During last week’s budget negotiations, and as America prepared for the full-scale arrival of the omicron coronavirus variant, every present Senate Republican voted to “defund” the federal vaccine mandate on businesses, the military and the federal workforce. This indicated a political party now so intimidated by its liberty caucus that senators such as Mitt Romney of Utah and Susan Collins of Maine felt compelled to bend the knee. It was a collective declaration of utter madness.
This is the strangest political cause of my lifetime. In the midst of a public health emergency that has taken more than 1 of every 500 American lives and which has reduced average life expectancy by 1.67 years (reversing about 14 years of life expectancy gains), Republican officials are actively discouraging citizens from taking routine medical precautions for their own welfare. This is not just a disagreement about policy. It is a political movement organized around increasing the risk of death to your neighbors, particularly your ill and elderly ones. And while it is certainly selfish, is not ultimately self-interested. Fatalities have increased especially in Republican-leaning portions of the country. A death cult has adopted a death wish.
For the “don’t tread on me” crowd, this is part of a consistent ethic of death. By some recent measures, almost a third of Republicans say political violence may be necessary to “save” the country. Most of these advocates have spent many years being desensitized to bloodshed; they have been told that a portion of their fellow citizens are the embodiment of evil and bent on their destruction. A philosophy of freedom has been transformed into a means of dehumanization.
This sets up a serious conflict at the heart of Republican ideology — at least for those who still put stock in political consistency. The other visible wing of Trumpism is made up of antiabortion evangelicals, whose support explains much of Donald Trump’s political rise and endurance. But whatever view you take of the antiabortion movement, it is essentially communitarian, not libertarian. There is no rational way to advocate this viewpoint that does not involve the community of the born defending the interests of a voiceless, helpless group of nascent humans.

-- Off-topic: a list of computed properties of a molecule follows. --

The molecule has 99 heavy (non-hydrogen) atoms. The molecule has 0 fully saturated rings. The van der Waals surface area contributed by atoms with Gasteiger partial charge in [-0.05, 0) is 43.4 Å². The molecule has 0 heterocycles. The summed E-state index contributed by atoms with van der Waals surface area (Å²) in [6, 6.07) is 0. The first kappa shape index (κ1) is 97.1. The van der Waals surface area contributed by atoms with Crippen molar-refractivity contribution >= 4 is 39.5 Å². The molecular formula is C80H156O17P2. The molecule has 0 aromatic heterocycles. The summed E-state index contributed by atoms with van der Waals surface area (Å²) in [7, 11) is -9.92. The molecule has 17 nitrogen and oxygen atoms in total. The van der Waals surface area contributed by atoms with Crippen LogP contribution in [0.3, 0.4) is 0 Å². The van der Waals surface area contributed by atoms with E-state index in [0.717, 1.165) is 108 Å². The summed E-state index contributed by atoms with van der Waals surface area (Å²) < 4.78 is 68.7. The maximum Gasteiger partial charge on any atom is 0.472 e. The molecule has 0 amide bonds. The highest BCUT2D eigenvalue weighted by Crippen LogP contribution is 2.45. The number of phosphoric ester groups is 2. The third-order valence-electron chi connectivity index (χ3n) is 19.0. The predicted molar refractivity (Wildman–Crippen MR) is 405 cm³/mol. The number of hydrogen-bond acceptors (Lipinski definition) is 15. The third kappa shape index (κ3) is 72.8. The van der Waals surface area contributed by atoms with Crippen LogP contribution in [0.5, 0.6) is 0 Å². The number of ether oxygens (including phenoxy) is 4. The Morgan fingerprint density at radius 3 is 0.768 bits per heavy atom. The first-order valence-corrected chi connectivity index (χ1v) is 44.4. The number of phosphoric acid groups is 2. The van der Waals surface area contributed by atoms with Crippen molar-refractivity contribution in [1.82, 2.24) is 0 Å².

In fact, this communitarian case is one of the main ways the antiabortion movement remained viable during the decades it was encouraging the selection of conservative judges who find Roe v. Wade an abomination of judicial overreach (which it is). Influenced by Catholic social teaching — and asserting historical continuity with the civil rights movement — many Republican leaders adopted a tone of inclusion in their discourse on abortion. They talked of a “culture of life” in which the unborn were protected by law and by love. They urged a more expansive definition of the human community.
The core of the Trump movement has always been more interested in political conspiracies, White identity politics, persecution fantasies and disdain for elites. Remember that Trump himself was initially supportive of “partial-birth” abortion. As a presidential candidate, however, Trump issued one of U.S. history’s most effective political bribes: He set out a list of conservative judicial nominees for the Supreme Court, promised to pick from among them and then kept his word.
Now, with a conservative legal challenge to Roe nearing fruition, antiabortion advocates are understandably pleased about their political alliance with the anti-government populists. Yet even after the effective overturn of Roe, years of political battles await at both the state and federal levels. And it is hard to see how a GOP increasingly dedicated to needless death can carry an antiabortion message. The effective end of Roe would be an ideal point for responsible pro-lifers to assert their position on abortion as part of a broader culture of life, including the unborn and their mothers, the old and ill, people with intellectual disabilities and refugees fleeing oppression. Instead, in the Trump era, the state of Texas is taking the messaging lead on the topic, ensuring that the antiabortion movement seems as radical, punitive and vicious as possible.
How can the anti-vaccine ideals of “my body, my choice” Republicanism — which refuses even the easiest and safest sacrifices to protect the life of a neighbor — coexist with a “culture of life”? One is a reckless purveyor of needless death. The other, at its best, is a movement of human rights. It is clear enough which is ascendant. The GOP has become the party of death.